mechanism is consistent with the OMG Meta Object Facility (MOF) [25]. UML
profiles consist of Stereotypes, Constraints and Tagged Values. A stereotype is a
model element defined by its name and by the base class to which it is assigned.
Constraints are applied to the stereotype with the purpose of indicating limitations
(e.g. pre or post conditions, invariants). They can be expressed in natural language,
programming language or through OCL (Object Constraint Language). Tagged values
are additional meta-attributes assigned to a stereotype, specified as name-value pairs.
Research works related to UML 2.0 profiles and business processes refer to
aspects of the business such as Customer, kind of Business Process, Goal, Deliverable
and Measure [18], Data Warehouse and its relation to business process dynamic
ObjectFlow ControlFlow
structures [32] or they add semantics to the activities considering organizational
aspects that allow us to express resource restrictions during the execution of an
activity [17].
Nevertheless, none of them is not related to security specifications.
3 UML 2.0 Profile for RBAC Modeling in Activity Diagrams
Our proposal allows business analysts to specify security requirements in the business
process by using activity diagrams. From the Control Access requirement
specification, it is possible to obtain a role identification and permissions oriented to
RBAC specification. Later on, these requirements will be transformed, by the security
experts, into technical specifications including all necessary details for their
implementation. In this paper, we will only study the first part.
Fig. 3. Stereotype for security element and role identification.
We have proposed a UML 2.0 profile that allows us to define security
requirements. Figure 3 show us the stereotype related to security requirement
specification in activity diagrams (gray-coloured). For details about
«SecurityRequirement», and its classes derived, see
[27]. In this work we will study
in depth the stereotypes about access control and the role and permissions
identification (dark-gray- coloured).
The stereotype «ActivitySecurityElement» (see Table 1) is an abstract class created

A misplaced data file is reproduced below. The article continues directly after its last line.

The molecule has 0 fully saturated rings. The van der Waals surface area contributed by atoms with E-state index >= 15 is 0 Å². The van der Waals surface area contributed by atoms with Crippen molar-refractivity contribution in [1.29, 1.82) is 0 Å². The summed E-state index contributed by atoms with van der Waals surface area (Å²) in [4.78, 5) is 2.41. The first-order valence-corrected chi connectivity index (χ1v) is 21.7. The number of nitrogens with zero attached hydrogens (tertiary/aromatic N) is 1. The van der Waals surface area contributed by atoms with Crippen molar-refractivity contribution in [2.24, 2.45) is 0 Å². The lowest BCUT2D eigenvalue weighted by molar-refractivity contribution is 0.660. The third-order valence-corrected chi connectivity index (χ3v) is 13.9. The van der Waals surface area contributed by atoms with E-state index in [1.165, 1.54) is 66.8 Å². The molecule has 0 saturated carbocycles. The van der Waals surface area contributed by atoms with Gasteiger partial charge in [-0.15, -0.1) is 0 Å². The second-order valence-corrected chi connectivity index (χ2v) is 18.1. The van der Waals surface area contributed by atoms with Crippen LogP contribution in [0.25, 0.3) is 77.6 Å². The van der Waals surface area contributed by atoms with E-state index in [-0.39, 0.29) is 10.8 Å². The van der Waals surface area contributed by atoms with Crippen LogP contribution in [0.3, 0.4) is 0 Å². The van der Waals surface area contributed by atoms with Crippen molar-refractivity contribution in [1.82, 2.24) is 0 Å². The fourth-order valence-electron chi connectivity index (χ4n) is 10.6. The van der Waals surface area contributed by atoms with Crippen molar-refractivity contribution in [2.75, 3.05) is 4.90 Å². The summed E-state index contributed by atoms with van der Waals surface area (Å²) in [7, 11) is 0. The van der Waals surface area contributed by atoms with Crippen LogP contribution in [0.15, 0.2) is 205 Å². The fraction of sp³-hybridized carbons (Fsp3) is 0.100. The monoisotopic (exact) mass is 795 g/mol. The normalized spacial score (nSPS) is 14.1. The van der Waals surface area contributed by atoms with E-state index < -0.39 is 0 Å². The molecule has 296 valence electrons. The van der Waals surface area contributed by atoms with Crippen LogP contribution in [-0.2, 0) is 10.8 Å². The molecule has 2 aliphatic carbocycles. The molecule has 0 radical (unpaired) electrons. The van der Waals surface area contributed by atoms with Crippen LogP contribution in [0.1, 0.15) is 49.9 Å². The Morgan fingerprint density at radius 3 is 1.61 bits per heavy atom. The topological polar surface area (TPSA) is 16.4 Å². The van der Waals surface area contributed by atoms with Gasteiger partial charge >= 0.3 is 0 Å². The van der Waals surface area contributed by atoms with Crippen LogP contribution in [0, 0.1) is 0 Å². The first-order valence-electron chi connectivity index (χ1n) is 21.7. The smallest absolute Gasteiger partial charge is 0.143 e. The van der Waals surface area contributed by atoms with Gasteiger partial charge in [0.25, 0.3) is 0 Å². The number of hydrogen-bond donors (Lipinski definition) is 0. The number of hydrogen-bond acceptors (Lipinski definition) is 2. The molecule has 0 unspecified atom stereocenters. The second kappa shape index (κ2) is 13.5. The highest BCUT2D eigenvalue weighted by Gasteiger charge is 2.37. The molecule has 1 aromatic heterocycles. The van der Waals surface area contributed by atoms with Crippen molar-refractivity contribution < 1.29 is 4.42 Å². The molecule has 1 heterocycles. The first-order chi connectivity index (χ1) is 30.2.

to contain security specifications obtained from the taxonomy proposed in [14]. The
stereotype «SecurityRole» is an abstract class, derived from Actor (from UseCase),
created to contain role specifications (see Table 1). «SecurityRole» has a composition
relationship with «AccessControl» class. The stereotype «SecurityPermission» (see
Table 1) is an abstract class derived from Element (from Kernel) created to contain
(from Kernel)
(from Kernel
(from UseCases)
permission specifications. These permissions must be specified for each object
(activity diagram elements) that was used in the activity diagram that describes a
business process.
Table 1. Security stereotypes specifications.
Name ActivitySecurityElement
Base Class Element (from Kernel)
Description Abstract class containing audit specifications and security requirements
Name SecurityRequirement
Base Class ActivitySecurityElement
It can contain business process security requirements specifications. It must
be specialized to indicate the required security type.
It must be specified for Integrity (I), Access Control (AC), Non
Repudiation (NR), Privacy (P) and Attack/Harm Detection (AD).
Name AccessControl
Base Class SecurityRequirement
It establishes the need to define and/or intensify the access control
mechanisms to restrict access to specific components in an activity
It can be only specified in the following activity diagram elements:
Activity, ActivityPartition and/or InterruptibleActivityRegion.
Name SecurityRole
Base Class Actor (from UseCases)
Description Abstract class containing role specifications.
«SecurityRole» has only associations to «AccessControl» stereotype.
«SecurityRole» must have a name.
The Role in «SecurityRole» must be derived from: Activity, ActivityPartition or
Name SecurityPermission
Base Class Element (from Kernel)
Description Abstract class containing permission specifications.
«SecurityPermission» has only associations to «SecurityRole» stereotype.
«SecurityPermission» must be specified such as Objects-Operations pairs
Objects could be related to: Action, DataStore and ObjectFlow
Each Object must be associated to Operations, according to:
Actions {Execution, CheckExecution}
Execution is a default value. CheckExecution is specified when the Role must be
verified once again.
DataStore {Update, Create, Read, Delete}